I also like that it places responsibility at the foot of certain threads of feminism for some of the more recent anti-male sentiments in society, particularly that which blames all men for all the problems women have while vehemently denying that men actually have problems, thanks to their male “privilege”. My own approach to feminism had always been similar to Action Girl – Girl-positive and female-friendly — never anti-boy. While I think the work is far from being over, I’m less of a feminist these days and more of an “everyone-ist”. If we’re going to really bring equality into reality in any capacity, we have to extend that equality to everyone, not just women. I’ve talked to enough men who aren’t exactly happy with the bad conditioning and pigeonholes they get stuck into, and I believe that rather than trying to place the blame for the way things are in the hands of one sex or another, it needs to be directed at the culture in general that breeds insecurity. As the authors pointed out, patriarchy isn’t caused by masculine energy in general–it’s caused by immature masculine energy that is not only anti-female, but anti-mature male as well. This book is an excellent tool for deprogramming the destructive, immature masculine and helping to promote the healthy, creative masculine.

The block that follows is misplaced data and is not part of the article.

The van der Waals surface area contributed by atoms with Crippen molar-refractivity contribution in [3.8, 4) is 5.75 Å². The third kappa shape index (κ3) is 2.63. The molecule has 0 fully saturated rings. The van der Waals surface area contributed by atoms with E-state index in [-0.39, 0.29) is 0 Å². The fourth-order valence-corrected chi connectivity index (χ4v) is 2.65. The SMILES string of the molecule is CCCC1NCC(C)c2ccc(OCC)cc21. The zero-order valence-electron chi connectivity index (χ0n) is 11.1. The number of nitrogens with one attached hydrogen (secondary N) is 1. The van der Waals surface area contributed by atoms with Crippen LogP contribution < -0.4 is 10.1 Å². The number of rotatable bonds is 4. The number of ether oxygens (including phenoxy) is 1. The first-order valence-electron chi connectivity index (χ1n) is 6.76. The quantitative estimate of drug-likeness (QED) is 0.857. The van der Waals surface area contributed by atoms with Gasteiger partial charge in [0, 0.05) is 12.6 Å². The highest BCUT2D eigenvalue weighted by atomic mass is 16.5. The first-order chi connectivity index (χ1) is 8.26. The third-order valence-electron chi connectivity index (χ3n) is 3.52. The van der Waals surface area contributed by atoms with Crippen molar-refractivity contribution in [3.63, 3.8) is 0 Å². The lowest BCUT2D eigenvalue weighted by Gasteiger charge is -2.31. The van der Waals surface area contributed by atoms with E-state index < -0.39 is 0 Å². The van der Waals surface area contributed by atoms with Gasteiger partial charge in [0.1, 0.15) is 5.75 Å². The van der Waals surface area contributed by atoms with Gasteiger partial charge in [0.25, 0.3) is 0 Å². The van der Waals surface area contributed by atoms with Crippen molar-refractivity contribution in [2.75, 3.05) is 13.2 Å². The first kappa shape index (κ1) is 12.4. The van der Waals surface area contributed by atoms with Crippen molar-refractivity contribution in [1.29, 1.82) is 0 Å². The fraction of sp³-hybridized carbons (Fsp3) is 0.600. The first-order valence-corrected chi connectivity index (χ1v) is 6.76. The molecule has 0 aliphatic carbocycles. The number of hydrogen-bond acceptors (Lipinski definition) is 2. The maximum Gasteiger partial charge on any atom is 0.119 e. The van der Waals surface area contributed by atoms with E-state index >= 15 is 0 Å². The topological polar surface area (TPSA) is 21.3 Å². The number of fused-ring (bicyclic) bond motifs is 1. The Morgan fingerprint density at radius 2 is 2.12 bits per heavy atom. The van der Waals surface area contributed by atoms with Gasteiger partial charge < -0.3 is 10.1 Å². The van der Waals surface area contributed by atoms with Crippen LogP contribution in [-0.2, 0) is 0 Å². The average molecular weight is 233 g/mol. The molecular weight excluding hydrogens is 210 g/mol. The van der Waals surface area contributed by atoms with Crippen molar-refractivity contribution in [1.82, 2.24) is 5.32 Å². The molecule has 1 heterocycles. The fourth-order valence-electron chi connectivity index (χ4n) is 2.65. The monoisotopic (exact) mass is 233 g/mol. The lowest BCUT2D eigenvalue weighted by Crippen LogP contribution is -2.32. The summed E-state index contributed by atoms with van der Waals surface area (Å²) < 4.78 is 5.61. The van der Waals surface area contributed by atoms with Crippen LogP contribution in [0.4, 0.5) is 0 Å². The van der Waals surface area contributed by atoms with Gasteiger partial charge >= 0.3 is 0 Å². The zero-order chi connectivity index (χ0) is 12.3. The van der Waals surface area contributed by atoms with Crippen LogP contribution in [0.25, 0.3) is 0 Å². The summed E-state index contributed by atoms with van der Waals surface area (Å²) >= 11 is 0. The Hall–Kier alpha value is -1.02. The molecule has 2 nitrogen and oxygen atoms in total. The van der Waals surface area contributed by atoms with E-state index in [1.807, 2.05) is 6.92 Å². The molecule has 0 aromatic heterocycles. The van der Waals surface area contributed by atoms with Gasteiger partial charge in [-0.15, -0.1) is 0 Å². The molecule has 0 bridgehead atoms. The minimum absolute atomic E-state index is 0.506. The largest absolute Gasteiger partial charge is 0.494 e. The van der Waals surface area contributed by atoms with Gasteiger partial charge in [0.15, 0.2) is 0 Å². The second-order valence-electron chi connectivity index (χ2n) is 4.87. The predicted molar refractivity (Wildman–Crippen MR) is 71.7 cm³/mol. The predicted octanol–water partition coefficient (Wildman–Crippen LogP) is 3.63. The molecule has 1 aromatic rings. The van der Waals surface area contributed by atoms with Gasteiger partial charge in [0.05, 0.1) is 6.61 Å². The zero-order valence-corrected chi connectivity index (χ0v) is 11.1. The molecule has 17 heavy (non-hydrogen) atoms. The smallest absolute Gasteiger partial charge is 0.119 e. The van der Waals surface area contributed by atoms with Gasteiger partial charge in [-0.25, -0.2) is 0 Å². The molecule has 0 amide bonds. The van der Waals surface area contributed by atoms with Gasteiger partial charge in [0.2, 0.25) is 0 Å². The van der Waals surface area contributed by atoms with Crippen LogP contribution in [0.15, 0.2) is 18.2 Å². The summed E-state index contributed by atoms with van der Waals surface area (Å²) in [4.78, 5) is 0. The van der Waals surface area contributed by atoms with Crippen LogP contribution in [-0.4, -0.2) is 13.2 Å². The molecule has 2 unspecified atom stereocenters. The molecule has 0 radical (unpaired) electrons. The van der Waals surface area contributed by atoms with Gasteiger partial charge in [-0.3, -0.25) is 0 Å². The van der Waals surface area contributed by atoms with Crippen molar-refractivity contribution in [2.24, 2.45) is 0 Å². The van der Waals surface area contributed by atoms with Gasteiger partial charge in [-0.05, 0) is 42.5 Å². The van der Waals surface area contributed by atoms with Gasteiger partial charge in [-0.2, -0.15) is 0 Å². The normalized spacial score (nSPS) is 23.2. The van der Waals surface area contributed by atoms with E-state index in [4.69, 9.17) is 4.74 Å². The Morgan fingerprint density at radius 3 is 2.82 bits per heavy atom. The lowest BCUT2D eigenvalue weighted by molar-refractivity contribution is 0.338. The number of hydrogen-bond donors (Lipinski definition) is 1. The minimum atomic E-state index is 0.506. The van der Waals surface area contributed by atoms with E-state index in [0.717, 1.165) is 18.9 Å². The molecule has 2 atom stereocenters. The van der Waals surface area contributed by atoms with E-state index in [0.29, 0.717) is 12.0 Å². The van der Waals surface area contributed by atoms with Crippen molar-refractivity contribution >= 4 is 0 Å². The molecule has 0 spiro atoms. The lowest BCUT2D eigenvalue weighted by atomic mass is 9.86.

Okay, off my soapbox now….

For the bad parts–the authors refer to sadomasochism as “perversion” and male humiliation of women. Um, no. Ignore this part. It’s one of the few parts that does date the book. Also, I really wish they’d gone into more detail on how to work with the archetypes, instead of a couple of paragraphs at the end of each chapter. There are books for at least three of the four archetypes on their own, but they’re out of print and very expensive to get ahold of.

But, in short, really, really, really good book, recommended to anyone.

Five pawprints out of five.